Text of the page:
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Directed by Kimberly Peirce
Produced by Kevin Misher
Screenplay by Lawrence D. Cohen and Roberto Aguirre-Sacasa Based on the novel by Stephen King
With: Julianne Moore, Chloë Grace Moretz, Gabriella Wilde, Portia Doubleday, Alex Russell, Zoë Belkin, Ansel Elgort, Samantha Weinstein, Karissa Strain, Judy Greer, Katie Strain, and Barry Shabaka Henley
Cinematography: Steve Yedlin
Editing: Lee Percy and Nancy Richardson
Music: Marco Beltrami
Runtime: 100 min
Release Date: 18 October 2013
Aspect Ratio: 2.35 : 1
Color: Color

For many cinephiles, Brian DePalma's 1976 film adaptation of Stephen King's novel is sacrosanct, a film like The Godfather, Jaws, or Star Wars that cannot and should not ever be remade. While I don’t share my fellow film buffs' reverence for either DePalma or his film, I do agree that, despite its campy overtones, the original Carrie is a masterwork on many levels.  The stylish direction still looks bold and original, even after decades of watching him pull from the same bag of tricks in lesser works, the cast of mostly unknowns seems as perfectly selected now as if they had all been the major stars they later became, and King’s story is as assured as if it were his tenth novel rather than his first. Carrie may be a classic of the American auteur era, but I can imagine its themes of isolation, adolescent confusion, and bloody revenge finding new resonance in our current age of cyber-bullying, religious-based home schooling, and mass school killings. Disappointingly, Kimberly Peirce's film is nothing but a flat, unimaginative rehash of the original. 

At its heart, Carrie is a story about girls, and it is surprising that the talented Pierce, who is also a lesbian and a feminist, fails to provide any fresh perspective on the material. The novel is also forty years old, and while adolescent isolation is no less of a problem today, its causes and effects are entirely different in the age of social media. But rather than seize a fertile opportunity to reimaginze the film for contemporary times, Pierce hauls out all the familiar issues that appear in every high school movie.  She even uses the same screenplay as the original film, with a few token additions and changes to bring it up to date. This approach not only renders the film irrelevant, it strips it of any power to scare us. Forty years ago, the idea that teenage hazing could lead to bloody mass murder seemed unthinkable, but by now, audiences have seen dozens of stories like this, in film and in real life. Likewise, it is much harder to believe that the iconic scene that incites Carrie would happen today quite the way it does in the novel and the films.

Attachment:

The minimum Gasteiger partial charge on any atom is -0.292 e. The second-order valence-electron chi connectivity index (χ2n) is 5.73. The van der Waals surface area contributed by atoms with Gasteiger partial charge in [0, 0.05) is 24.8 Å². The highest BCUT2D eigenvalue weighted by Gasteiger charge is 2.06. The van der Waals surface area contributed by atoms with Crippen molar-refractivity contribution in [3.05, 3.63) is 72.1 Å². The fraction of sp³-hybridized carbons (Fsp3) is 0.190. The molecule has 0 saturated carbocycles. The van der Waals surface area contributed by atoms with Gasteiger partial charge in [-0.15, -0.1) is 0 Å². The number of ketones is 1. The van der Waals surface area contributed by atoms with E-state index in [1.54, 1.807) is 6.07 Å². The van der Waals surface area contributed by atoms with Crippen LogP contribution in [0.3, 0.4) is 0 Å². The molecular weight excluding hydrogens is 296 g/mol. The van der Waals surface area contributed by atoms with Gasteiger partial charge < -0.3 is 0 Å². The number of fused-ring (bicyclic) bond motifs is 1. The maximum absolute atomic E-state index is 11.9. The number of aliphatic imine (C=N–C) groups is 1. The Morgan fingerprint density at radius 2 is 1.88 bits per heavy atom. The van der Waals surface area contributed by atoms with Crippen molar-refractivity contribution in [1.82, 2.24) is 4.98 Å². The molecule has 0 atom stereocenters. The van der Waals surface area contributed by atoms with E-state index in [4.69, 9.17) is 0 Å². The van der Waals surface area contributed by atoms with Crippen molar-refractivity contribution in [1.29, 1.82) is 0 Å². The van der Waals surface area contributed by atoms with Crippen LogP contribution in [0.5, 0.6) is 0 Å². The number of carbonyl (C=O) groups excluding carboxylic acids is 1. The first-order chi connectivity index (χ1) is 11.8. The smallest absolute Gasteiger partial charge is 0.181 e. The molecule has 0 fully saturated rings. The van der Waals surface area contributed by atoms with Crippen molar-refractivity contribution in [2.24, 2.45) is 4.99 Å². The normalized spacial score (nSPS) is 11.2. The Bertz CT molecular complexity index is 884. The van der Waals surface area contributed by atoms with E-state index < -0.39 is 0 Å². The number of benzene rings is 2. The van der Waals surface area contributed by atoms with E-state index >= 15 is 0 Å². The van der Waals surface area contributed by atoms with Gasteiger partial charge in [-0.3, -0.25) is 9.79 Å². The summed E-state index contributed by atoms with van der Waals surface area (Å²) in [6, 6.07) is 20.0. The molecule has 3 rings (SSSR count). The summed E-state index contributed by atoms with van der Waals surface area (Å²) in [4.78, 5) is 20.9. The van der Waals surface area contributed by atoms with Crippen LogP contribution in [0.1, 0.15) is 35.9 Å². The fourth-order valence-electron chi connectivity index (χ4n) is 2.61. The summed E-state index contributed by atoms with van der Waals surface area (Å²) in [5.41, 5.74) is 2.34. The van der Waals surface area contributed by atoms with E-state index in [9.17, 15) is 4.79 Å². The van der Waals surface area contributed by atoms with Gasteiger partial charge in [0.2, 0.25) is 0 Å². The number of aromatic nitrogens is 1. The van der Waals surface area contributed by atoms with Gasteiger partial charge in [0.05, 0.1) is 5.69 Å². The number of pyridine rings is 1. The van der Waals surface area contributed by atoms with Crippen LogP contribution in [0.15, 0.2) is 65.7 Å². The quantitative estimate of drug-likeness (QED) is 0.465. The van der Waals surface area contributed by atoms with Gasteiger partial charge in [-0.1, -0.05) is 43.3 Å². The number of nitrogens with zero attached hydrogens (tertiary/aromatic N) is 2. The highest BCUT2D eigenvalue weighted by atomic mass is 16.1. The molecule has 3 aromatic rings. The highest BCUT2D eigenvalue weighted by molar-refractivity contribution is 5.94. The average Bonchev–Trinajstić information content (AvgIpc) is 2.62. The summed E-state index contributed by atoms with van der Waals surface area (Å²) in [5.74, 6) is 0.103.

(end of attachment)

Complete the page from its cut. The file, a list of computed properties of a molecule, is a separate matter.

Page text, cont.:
Chloë Grace Moretz is badly miscast in the title role. While DePalma is a undisputed virtuoso at composing shots and moving his camera, the best thing about his film is Sissy Spacek's performance. Although she was twenty-four when the film was made, she seemed undeniably childlike, innocent, and perplexed, conveying a feral quality with her wide eyes and frightened posture, an impression that was only heightened by her prior roles in Badlands and the TV show The Waltons. Moretz, by contrast, has made a name for herself in films like Kick Ass and Let Me In by playing characters who are wise beyond their years, and it is this very quality, as well as the ghosts of her previous roles, that makes it impossible to accept Moretz as the naïve, sheltered protagonist of this tale. Plus, even with unkempt hair, she is way too good-looking to be a reviled social outcast.  Julianne Moore plays Carrie’s disturbed religious-zealot mother, and it's a much better casting choice--she even resembles what I might imagine Spacek’s Carrie would have grown up to look like.  However, Moore lacks the desperate madness of Piper Laurie's iconic performance in the original film. The rest if the cast is totally forgettable and doesn't come close to filling the shoes of Nancy Allen, John Trovolta, William Katt, and Amy Irving. When you're watching a remake and you can’t stop thinking about the original actors while watching the new ones perform their scenes, it means the filmmakers haven’t really created a new movie, just recycled an old one. It makes you wonder why you took the trouble to come see the new picture, and why the studio bothered to remake it, as opposed to just reissuing the original.

Of course, studios can't earn much money from a reissue, and neither can they can jumpstart a director’s faltering career, as this movie is clearly trying to do. That's probably the most depressing thing about this new Carrie.  Pierce is a wonderful filmmaker, and she received an Oscar nod for her first feature, 1999’s powerful and provocative Boys Don't Cry.  But her second film, 2008's Stop-Loss, failed at the box office, and since then she's been stuck in movie jail. It's a sad but all-too-familiar Hollywood story: a gifted female director like Pierce can’t get her own projects off the ground while male directors like M. Night Shyamalan get to churn out a seemingly endless number of thier own terrible films before having to resort to making studio garbage or remakes of old properties. I hope Carrie provides the boost Pierce needs to get back to making original pictures, but it's hard to imagine this movie being very successful beyond its opening weekend.